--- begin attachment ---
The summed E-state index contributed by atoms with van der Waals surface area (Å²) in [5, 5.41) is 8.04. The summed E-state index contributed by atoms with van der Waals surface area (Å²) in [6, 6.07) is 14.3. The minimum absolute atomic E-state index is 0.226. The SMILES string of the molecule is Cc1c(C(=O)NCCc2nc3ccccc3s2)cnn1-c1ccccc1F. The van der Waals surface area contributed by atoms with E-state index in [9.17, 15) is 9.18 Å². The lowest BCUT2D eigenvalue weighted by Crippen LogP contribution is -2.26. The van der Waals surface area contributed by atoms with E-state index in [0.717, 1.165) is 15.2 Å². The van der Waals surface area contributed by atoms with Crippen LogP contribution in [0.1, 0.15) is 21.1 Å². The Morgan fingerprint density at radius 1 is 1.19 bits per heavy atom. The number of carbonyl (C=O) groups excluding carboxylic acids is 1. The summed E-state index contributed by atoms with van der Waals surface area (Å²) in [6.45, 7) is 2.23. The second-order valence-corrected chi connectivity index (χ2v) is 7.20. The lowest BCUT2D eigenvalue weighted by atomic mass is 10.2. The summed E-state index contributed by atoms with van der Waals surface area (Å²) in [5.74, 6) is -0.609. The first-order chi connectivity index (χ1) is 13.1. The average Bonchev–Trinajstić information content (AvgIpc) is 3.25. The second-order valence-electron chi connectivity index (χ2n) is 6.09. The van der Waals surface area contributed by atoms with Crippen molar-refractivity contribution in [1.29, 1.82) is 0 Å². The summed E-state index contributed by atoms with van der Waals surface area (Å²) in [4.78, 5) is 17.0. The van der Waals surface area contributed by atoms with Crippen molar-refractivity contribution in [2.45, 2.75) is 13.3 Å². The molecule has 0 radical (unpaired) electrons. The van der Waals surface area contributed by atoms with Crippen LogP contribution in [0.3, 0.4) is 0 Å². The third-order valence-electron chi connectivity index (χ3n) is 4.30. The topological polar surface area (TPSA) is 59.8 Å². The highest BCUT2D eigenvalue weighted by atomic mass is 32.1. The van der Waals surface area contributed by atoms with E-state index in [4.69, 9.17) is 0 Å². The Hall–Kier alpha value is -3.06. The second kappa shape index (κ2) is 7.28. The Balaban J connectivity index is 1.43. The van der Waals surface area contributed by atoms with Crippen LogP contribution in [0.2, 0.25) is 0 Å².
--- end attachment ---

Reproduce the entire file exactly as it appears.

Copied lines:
The summed E-state index contributed by atoms with van der Waals surface area (Å²) in [5, 5.41) is 8.04. The summed E-state index contributed by atoms with van der Waals surface area (Å²) in [6, 6.07) is 14.3. The minimum absolute atomic E-state index is 0.226. The SMILES string of the molecule is Cc1c(C(=O)NCCc2nc3ccccc3s2)cnn1-c1ccccc1F. The van der Waals surface area contributed by atoms with E-state index in [9.17, 15) is 9.18 Å². The lowest BCUT2D eigenvalue weighted by Crippen LogP contribution is -2.26. The van der Waals surface area contributed by atoms with E-state index in [0.717, 1.165) is 15.2 Å². The van der Waals surface area contributed by atoms with Crippen LogP contribution in [0.1, 0.15) is 21.1 Å². The Morgan fingerprint density at radius 1 is 1.19 bits per heavy atom. The number of carbonyl (C=O) groups excluding carboxylic acids is 1. The summed E-state index contributed by atoms with van der Waals surface area (Å²) in [6.45, 7) is 2.23. The second-order valence-corrected chi connectivity index (χ2v) is 7.20. The lowest BCUT2D eigenvalue weighted by atomic mass is 10.2. The summed E-state index contributed by atoms with van der Waals surface area (Å²) in [5.74, 6) is -0.609. The first-order chi connectivity index (χ1) is 13.1. The average Bonchev–Trinajstić information content (AvgIpc) is 3.25. The second-order valence-electron chi connectivity index (χ2n) is 6.09. The van der Waals surface area contributed by atoms with Crippen molar-refractivity contribution in [1.29, 1.82) is 0 Å². The summed E-state index contributed by atoms with van der Waals surface area (Å²) in [4.78, 5) is 17.0. The van der Waals surface area contributed by atoms with Crippen molar-refractivity contribution in [2.45, 2.75) is 13.3 Å². The molecule has 0 radical (unpaired) electrons. The van der Waals surface area contributed by atoms with Crippen LogP contribution in [0.3, 0.4) is 0 Å². The third-order valence-electron chi connectivity index (χ3n) is 4.30. The topological polar surface area (TPSA) is 59.8 Å². The highest BCUT2D eigenvalue weighted by atomic mass is 32.1. The van der Waals surface area contributed by atoms with E-state index in [4.69, 9.17) is 0 Å². The Hall–Kier alpha value is -3.06. The second kappa shape index (κ2) is 7.28. The Balaban J connectivity index is 1.43. The van der Waals surface area contributed by atoms with Crippen LogP contribution in [0.2, 0.25) is 0 Å².